This commentary series is established on the presupposition that the theological character of the New Testament documents calls for exegesis that is sensitive to theological themes as well as to the details of the historical, linguistic, and textual context. Such thorough exegetical work lies at the heart of these volumes, which contain detailed verse-by-verse commentary preceded by general comments on each section and subsection of the text.
An important aim of the NIGTC authors is to interact with the wealth of significant New Testament research published in recent articles and monographs. In this connection the authors make their own scholarly contributions to the ongoing study of the biblical text.
The text on which these commentaries are based is the UBS Greek New Testament, edited by Kurt Aland and others. While engaging the major questions of text and interpretation at a scholarly level, the authors keep in mind the needs of the beginning student of Greek as well as the pastor or layperson who may have studied the language at some time but does not now use it on a regular basis.
In this acclaimed commentary—the first in the English language on the Greek text of Luke since those of J. M. Creed in 1930 and H. K. Luce in 1933—renowned New Testament scholar I. Howard Marshall calls special attention to the theological message of Luke the Evangelist. His primary purpose is to exegete the text as it was written by Luke, so that the distinctiveness of Luke's Gospel may be seen.
While basing his commentary on the UBS Greek New Testament, Marshall also refers to many variant readings that are significant in this study. He provides information on the meaning of the Greek words used by Luke and shows which words and constructions occur frequently and are therefore characteristic of his style. It is by this meticulous analysis of the Greek that Luke's theological intentions can be objectively determined.
Widely considered to be one of the best commentaries on Luke currently available, Marshall's work provides the tools needed for the scholarly study of this Gospel—meeting in particular the needs of students of the Greek text—describes the contemporary state of Lucan research, and makes its own important contributions to the understanding of Luke.
“If the glory of God in heaven is revealed in the coming of his Son, the effect for men on earth is summed up in εἰρήνη (1:79). Here, however, more than the cessation of strife is meant, and the word is used to indicate the full sum of the blessings associated with the coming of the Messiah (Is. 9:5f.; Mi. 5:4). He brings a new situation of peace between God and men in which his blessings can be communicated to them; εἰρήνη is thus tantamount to σωτηρία (W. Foerster, TDNT II, 413; Grundmann, 84f.).” (Page 112)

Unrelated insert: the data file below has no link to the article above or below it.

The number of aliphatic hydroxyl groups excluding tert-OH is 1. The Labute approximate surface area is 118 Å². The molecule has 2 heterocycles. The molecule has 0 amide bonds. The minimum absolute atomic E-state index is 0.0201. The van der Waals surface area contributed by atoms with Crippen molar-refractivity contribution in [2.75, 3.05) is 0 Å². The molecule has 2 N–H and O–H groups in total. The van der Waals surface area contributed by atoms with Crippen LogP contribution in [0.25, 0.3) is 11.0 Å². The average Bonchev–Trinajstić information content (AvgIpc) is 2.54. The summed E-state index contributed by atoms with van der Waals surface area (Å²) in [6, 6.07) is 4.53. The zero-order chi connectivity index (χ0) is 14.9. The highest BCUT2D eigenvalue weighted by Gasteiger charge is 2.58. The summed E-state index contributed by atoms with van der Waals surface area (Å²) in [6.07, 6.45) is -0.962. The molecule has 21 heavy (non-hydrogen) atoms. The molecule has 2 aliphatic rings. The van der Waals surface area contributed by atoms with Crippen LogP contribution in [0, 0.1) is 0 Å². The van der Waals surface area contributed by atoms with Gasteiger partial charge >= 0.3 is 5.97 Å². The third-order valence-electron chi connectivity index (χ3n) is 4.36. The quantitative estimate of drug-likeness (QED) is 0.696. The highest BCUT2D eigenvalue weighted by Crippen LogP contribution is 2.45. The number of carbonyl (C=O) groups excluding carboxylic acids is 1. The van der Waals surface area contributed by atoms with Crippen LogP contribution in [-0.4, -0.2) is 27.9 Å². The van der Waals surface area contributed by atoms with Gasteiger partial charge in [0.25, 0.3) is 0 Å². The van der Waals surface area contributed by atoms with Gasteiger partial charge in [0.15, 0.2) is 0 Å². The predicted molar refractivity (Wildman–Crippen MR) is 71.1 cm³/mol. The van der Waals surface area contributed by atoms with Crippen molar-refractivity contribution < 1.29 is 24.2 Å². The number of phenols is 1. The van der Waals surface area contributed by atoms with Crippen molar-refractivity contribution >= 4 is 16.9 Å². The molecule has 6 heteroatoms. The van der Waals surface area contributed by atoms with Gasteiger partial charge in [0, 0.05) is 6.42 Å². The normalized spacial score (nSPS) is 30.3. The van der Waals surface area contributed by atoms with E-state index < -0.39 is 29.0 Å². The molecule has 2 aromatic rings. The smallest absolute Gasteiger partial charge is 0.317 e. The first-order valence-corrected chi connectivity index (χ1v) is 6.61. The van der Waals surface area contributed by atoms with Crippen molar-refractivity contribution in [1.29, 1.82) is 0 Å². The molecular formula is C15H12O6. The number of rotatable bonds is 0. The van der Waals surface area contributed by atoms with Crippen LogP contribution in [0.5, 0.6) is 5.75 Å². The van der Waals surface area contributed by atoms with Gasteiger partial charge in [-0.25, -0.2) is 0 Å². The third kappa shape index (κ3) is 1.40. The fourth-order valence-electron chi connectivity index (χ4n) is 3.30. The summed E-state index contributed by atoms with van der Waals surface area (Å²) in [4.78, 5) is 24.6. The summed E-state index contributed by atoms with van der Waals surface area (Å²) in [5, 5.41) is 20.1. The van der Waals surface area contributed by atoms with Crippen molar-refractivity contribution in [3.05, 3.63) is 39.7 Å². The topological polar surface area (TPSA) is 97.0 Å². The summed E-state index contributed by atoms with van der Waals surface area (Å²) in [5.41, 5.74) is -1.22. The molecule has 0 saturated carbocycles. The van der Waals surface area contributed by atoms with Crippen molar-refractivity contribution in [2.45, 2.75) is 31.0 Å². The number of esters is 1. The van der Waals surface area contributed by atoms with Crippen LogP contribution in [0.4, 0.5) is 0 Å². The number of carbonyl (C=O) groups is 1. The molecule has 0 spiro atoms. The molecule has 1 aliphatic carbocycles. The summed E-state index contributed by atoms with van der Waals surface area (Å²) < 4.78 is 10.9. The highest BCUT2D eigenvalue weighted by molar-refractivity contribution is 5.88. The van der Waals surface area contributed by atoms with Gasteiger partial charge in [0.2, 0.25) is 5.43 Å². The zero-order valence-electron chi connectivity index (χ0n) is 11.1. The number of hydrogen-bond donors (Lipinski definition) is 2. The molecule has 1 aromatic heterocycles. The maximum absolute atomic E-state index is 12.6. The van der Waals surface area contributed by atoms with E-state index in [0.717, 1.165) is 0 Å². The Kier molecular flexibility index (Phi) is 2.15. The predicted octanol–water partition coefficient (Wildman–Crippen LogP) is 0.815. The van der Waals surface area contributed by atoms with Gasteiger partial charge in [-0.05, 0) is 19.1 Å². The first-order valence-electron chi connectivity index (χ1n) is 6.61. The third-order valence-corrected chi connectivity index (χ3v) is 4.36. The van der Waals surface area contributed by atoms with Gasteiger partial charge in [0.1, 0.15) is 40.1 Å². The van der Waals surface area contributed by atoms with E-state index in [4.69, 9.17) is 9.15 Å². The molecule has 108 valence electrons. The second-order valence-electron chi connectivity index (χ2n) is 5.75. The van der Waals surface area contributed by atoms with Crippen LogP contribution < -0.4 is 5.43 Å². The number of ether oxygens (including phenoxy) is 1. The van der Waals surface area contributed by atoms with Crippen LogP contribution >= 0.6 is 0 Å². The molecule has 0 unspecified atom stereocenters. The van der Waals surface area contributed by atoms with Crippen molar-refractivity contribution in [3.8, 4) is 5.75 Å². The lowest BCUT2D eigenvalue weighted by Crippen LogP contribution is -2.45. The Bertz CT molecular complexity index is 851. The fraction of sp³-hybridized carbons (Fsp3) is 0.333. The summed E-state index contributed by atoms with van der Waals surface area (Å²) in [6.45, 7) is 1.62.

“If the parable teaches that the character of God is such that men do not need to nag at him to obtain their requests, at the same time it is an encouragement to go on praying despite all contrary appearances because God is sure to answer. Persistent, rather than importunate prayer is the point.” (Page 463)
“The story begins with the action of the Roman Emperor in holding a census, as a result of which Mary and Joseph found themselves in Bethlehem. The census thus serves an important function in the development of the story, but at the same time it serves to place the birth of Jesus in the context of world history and to show that the fiat of an earthly ruler can be utilised in the will of God to bring his more important purposes to fruition.” (Pages 97–98)
“The fact is that any encouragement to go on praying must necessarily be based on an assurance that God answers prayer. The point of the parable is clearly not: Go on praying because God will eventually respond to importunity; rather it is: Go on praying because God responds graciously to the needs of his children.” (Page 462)
I. Howard Marshall's splendid work takes its place as the best commentary on the Gospel of Luke in English.... His careful, sane scholarship and his respect for biblical authority provide a model for evangelical scholarship, indeed for scholars generally, in the study of the Synoptic Gospels.
This is without question the best commentary in English on the Greek text of Luke. It is a major invasion into a mine-infested area by a major British scholar. An astonishing achievement...It puts Marshall firmly among the forefront of world scholars on St. Luke.
Students of the Greek text will indeed find this volume indispensable...It stands alone in the field as a compendium of accessible current research on Luke's usage of Greek.